The Western Cape is in the middle of its most serious water shortage in decades and other provinces are not far behind. To Build put some questions to various of the key role players involved.
To Build asked Councillor Xanthea Limberg, Mayoral Committee (Mayco) member for Informal Settlements, Water and Waste Services and Energy at the City of Cape Town about water losses in the pipeline upstream of the consumer. ‘The City of Cape Town, which has more than 11 000km of water mains and associated infrastructure (reservoirs, pump stations, water meters, valves and hydrants), has established itself as a national leader in reducing water losses - as well as user demand - through its Water Conservation and Water Demand Management Programme,’ says Limberg.
‘Water losses, which includes losses through leaks and bursts, as well as water lost through meter tampering, general metering inaccuracies and administrative errors, for the overall systems have been reduced from around 25% in 2009 to below 15% according to the latest data,’ she adds. Limberg explained that this reduction in water loss is because of various interventions, including extensive water pipe replacements, extensive pressure management of the water supply system and improved response times. These interventions have also reduced the burst rate from 63,9 bursts per 100km of piping in the 2010/2011 financial year, to 31 bursts per 100km, saving millions of litres of water in the process.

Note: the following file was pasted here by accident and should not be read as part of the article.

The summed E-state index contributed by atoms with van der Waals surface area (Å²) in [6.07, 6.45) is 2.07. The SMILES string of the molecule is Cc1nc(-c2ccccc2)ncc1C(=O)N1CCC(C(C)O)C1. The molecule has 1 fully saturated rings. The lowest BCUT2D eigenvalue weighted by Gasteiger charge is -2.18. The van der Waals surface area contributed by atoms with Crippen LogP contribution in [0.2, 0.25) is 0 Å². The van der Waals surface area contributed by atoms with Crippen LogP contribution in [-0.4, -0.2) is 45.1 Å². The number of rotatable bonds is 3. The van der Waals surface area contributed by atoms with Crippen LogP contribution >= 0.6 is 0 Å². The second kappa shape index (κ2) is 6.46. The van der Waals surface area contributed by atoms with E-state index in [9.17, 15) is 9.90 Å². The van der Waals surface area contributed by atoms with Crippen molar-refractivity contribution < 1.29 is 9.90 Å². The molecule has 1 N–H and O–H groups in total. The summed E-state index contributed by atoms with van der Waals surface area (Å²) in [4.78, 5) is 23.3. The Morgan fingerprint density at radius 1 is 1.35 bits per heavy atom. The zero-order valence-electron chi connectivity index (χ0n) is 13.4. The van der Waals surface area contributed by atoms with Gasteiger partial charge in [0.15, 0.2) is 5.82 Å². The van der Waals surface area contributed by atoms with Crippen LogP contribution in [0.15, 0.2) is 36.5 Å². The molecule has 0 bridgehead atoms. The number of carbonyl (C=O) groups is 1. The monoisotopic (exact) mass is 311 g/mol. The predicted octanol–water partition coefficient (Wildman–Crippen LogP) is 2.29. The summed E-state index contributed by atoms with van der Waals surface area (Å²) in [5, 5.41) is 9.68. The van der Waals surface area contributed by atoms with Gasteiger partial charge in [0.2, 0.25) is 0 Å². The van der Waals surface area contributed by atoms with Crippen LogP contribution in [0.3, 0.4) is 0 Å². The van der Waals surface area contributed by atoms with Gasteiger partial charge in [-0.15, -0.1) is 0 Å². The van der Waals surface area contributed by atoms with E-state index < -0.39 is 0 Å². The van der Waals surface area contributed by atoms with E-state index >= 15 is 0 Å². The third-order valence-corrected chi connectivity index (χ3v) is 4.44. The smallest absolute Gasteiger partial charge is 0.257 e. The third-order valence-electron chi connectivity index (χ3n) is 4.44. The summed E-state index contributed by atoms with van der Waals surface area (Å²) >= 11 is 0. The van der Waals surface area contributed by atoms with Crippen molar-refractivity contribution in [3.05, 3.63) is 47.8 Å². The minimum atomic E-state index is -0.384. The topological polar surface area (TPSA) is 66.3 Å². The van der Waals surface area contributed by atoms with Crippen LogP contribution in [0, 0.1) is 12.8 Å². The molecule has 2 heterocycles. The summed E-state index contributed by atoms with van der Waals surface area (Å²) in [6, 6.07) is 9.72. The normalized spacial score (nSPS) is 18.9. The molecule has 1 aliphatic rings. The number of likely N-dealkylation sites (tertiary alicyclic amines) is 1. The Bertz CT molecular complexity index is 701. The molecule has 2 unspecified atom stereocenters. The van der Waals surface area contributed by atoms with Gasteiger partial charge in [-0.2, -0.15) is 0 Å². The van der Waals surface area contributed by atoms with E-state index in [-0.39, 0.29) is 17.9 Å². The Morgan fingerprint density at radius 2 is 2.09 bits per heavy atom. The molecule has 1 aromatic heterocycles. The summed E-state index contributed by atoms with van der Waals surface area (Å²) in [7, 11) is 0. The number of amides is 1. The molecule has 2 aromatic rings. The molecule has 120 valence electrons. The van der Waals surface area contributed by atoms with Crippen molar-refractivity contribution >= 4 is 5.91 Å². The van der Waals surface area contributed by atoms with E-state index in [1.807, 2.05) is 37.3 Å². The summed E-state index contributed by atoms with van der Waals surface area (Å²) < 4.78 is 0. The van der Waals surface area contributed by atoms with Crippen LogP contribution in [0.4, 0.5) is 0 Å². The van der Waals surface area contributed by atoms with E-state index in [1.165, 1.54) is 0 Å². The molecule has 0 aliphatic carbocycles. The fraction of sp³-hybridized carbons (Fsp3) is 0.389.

While it is not possible to precisely delineate how much water was lost to theft and meter tampering issues as opposed to how much was lost to pipe bursts, estimates are that approximately 8,6% of total water fed into the City’s reticulation network is lost through leaks, bursts and to a much less significant degree, overflows on storage tanks.
The apparent optimism of the City of Cape Town’s Mayco member regarding losses of water through pipelines is not shared by many industry leaders, at least as far as the national picture is concerned. In stark contrast to Cape Town’s estimates of 8.6%, national water loss averages have been estimated to be as high as 25% in some nstances, according to a recent Engineering News report quoting. South African Institute of Civil Engineering President, Dr Chris Herold.